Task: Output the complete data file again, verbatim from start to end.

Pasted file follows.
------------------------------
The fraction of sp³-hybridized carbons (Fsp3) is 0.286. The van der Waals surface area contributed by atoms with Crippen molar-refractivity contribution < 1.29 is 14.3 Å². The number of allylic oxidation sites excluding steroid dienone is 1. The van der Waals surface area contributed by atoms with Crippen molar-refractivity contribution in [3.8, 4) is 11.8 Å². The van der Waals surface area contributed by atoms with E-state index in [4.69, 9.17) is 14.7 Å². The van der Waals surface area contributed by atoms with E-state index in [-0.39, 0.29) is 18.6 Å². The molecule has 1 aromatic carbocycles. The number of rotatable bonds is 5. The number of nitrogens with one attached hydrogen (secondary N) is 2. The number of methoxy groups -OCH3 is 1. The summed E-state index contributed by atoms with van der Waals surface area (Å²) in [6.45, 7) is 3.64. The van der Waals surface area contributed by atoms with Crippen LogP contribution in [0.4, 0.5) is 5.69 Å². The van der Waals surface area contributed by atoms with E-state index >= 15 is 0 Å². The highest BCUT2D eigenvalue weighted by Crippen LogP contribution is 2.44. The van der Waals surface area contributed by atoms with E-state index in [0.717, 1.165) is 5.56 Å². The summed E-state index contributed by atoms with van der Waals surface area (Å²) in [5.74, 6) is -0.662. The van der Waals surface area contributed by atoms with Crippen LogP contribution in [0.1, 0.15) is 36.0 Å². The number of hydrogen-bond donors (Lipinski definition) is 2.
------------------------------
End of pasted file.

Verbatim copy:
The fraction of sp³-hybridized carbons (Fsp3) is 0.286. The van der Waals surface area contributed by atoms with Crippen molar-refractivity contribution < 1.29 is 14.3 Å². The number of allylic oxidation sites excluding steroid dienone is 1. The van der Waals surface area contributed by atoms with Crippen molar-refractivity contribution in [3.8, 4) is 11.8 Å². The van der Waals surface area contributed by atoms with E-state index in [4.69, 9.17) is 14.7 Å². The van der Waals surface area contributed by atoms with E-state index in [-0.39, 0.29) is 18.6 Å². The molecule has 1 aromatic carbocycles. The number of rotatable bonds is 5. The number of nitrogens with one attached hydrogen (secondary N) is 2. The number of methoxy groups -OCH3 is 1. The summed E-state index contributed by atoms with van der Waals surface area (Å²) in [6.45, 7) is 3.64. The van der Waals surface area contributed by atoms with Crippen LogP contribution in [0.4, 0.5) is 5.69 Å². The van der Waals surface area contributed by atoms with E-state index >= 15 is 0 Å². The highest BCUT2D eigenvalue weighted by Crippen LogP contribution is 2.44. The van der Waals surface area contributed by atoms with E-state index in [0.717, 1.165) is 5.56 Å². The summed E-state index contributed by atoms with van der Waals surface area (Å²) in [5.74, 6) is -0.662. The van der Waals surface area contributed by atoms with Crippen LogP contribution in [0.1, 0.15) is 36.0 Å². The number of hydrogen-bond donors (Lipinski definition) is 2.